“We never know the worth of water till the well is dry.” Should we really wait until that point? Water – the colourless and odourless liquid which is the very essence of life on Earth – is today in short supply. Water scarcity is a major issue for humankind. We use it every day for drinking, cleaning and irrigation amongst others. We certainly cannot do without this vital element. Water reclamation and conservation are some of the crucial steps that we shall promote. Problems and obstacles do exist but together, we shall give back to Mother Nature by taking care of one of her gifts to us – water.
Our efforts towards water conservation are ironically impeded by another natural phenomenon: La Niña. The latter is a condition preventing the formation of clouds, thus causing below average rainfall. In Mauritius, we are already experiencing the combined effects of climate change and La Niña. The Intergovernmental Panel on Climate Change confirmed that the frequency of serious droughts and extreme weather conditions has been increasing worldwide. It is therefore imperative to address the problem of our drying reservoirs. The statistics below provide a clear indication of our current situation:
It is noted that the Mauritian population has increased from 662,000 to 1,275,820 in 50 years. Our consumer culture has also greatly evolved. Moreover, hotels daily use between 100 and 200 gallons of freshwater per occupied room. This averages out to about 36,500 to 73,000 gallons of water per room per year. Those statistics can surely be numerically lowered with proper water management.
What if our homes could be part and parcel of this water conservation effort? A solution would include turning our houses into “eco-houses”. At the very basics, a simple bucket is all that is needed. On a larger scale, tanks and pipe systems are needed to take advantage of the free rainwater. This water could then be used for everyday tasks. Schools could also be encouraged to have their rainwater harvesting (RWH) tanks. The government could play a role by providing subsidies to all households wishing to implement the RWH system. We could further promote the concept of reused water, via the grey water recycling process, which could eventually be treated to reach drinking water standards. The total amount of collected and stored water would definitely be enormous.
The inhabitants of Poste-Lafayette have recently voiced out that they are deprived of water while 3 hotels in the same region do receive their water supply. The solution to this problem could be the implementation of a single process: desalination – turning salty water into drinking water, via several stages including boiling seawater, reverse osmosis and the physical adjustment of the pH to 7. With 70% of our planet’s water being seawater, desalination could bring major breakthroughs. This not only reduces the demand pressure on the freshwater supplies but is also richer in minerals than freshwater. This “synthesised potable water” could even be stored as reserves for use by future generations during harsh times. Alongside, salt – a by-product of desalination – would promote local salt production, thus reducing imports.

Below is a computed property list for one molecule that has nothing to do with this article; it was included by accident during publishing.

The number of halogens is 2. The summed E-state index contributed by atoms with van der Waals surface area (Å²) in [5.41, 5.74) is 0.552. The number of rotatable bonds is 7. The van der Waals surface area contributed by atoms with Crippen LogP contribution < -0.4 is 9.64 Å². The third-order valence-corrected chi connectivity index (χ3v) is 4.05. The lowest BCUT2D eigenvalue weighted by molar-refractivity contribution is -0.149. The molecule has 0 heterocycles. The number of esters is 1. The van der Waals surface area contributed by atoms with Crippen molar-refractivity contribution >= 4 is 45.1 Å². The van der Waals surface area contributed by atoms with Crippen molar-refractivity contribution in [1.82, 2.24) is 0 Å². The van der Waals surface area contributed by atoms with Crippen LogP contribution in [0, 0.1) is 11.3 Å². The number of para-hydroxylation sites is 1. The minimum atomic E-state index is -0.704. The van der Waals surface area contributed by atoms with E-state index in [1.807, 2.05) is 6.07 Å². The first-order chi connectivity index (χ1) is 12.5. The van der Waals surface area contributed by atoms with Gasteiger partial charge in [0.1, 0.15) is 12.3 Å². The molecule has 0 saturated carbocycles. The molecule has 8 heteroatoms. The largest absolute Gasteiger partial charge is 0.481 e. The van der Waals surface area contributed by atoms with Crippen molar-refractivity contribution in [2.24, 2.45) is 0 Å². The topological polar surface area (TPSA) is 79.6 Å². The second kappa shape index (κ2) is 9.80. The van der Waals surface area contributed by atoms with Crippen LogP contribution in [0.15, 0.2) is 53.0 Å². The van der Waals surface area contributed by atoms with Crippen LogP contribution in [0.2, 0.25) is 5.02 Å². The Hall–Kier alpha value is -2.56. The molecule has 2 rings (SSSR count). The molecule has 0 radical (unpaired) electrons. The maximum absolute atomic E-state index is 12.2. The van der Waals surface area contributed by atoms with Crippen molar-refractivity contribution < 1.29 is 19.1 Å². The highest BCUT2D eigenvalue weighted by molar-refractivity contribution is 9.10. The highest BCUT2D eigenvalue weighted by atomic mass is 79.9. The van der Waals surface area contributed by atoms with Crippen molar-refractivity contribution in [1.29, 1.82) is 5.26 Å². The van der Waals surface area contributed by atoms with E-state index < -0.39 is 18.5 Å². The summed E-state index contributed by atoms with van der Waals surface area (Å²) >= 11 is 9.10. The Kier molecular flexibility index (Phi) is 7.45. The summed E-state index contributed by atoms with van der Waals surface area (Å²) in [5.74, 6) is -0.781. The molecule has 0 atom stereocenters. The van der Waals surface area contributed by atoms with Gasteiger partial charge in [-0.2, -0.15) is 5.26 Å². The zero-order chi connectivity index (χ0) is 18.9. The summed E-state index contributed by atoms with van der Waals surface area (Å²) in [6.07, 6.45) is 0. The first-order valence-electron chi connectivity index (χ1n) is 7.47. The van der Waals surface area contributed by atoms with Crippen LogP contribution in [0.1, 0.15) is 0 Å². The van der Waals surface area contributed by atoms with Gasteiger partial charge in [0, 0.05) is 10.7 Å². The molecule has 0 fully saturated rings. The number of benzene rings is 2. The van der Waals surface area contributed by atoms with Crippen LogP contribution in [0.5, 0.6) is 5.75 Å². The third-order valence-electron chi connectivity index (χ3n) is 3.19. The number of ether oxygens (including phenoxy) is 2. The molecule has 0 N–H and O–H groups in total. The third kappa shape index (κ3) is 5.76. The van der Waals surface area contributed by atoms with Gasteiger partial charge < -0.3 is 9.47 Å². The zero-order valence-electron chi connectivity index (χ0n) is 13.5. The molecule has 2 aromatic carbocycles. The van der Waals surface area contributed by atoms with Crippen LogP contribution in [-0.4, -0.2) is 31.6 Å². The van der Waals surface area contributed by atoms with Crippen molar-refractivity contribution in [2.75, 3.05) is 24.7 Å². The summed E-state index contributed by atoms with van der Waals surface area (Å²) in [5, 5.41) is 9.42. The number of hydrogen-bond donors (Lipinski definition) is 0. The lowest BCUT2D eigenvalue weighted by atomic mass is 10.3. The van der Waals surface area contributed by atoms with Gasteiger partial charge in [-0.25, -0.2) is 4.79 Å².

Everyone has to be involved in our efforts to reduce water wastage and use water more wisely. Informing the public that “each individual on average uses 101.5 gallons of water per day” could well be enough to awaken them. The regulation of water usage can be carried out through media platforms by educating them about the importance of saving water. Students can be taught about water conservation at different levels of the academic curriculum and environmental events. New innovative jobs – in distillation and desalination – would also be created.
“One advice is to be organic. Fertilisers and pesticides used are harmful to our waterways and groundwater. Let’s help the present and future generations to live healthily” such is the advice of an ecologically conscious student. Aquaponics, hydroponics and vertical farming are the doorways to that. By re-circulating water throughout the pipe systems, like with the drip irrigation system, less water is needed. The aquaponics system even promotes biodiversity by incorporating fish culture with that of plants. Besides, those emerging farming techniques are organic and pesticide-free. Research has shown that much of the water used by industries can be re-used several times before being discharged into the environment.
25 water catchment areas are present in Mauritius. These use the principle of island geomorphology, which is naturally designed for water collection and storage. More water catchment areas can be created. Mother Nature can further be taken as an ally via reforestation. Trees are the best regulators of the water cycle. They equilibrate the air humidity and the rainfall frequency. Their roots allow the soil to act as a sponge, retaining the water, rather than let it flow away freely. We thus need to work in symbiosis with our flora to save our precious water.
Water is a sacred common heritage to be preserved and shared collectively. Putting into practice the above proposed solutions will allow us to move closer to reaching several SDGs – especially the 6, 7, 11, 12 and 13. Water needs to be sustainably used and equitably distributed among our people. While some already have this concept drilled in their mind, others still believe that our water supply is not ending any time soon. This has to change. Water conservation is each and everyone’s responsibility. It is through a shared mission that we can together use water more efficiently. Better awareness and legislation are some of the gateways to that. In the words of Jacques Cousteau, we shall not forget that “the water cycle and the life cycle are one.”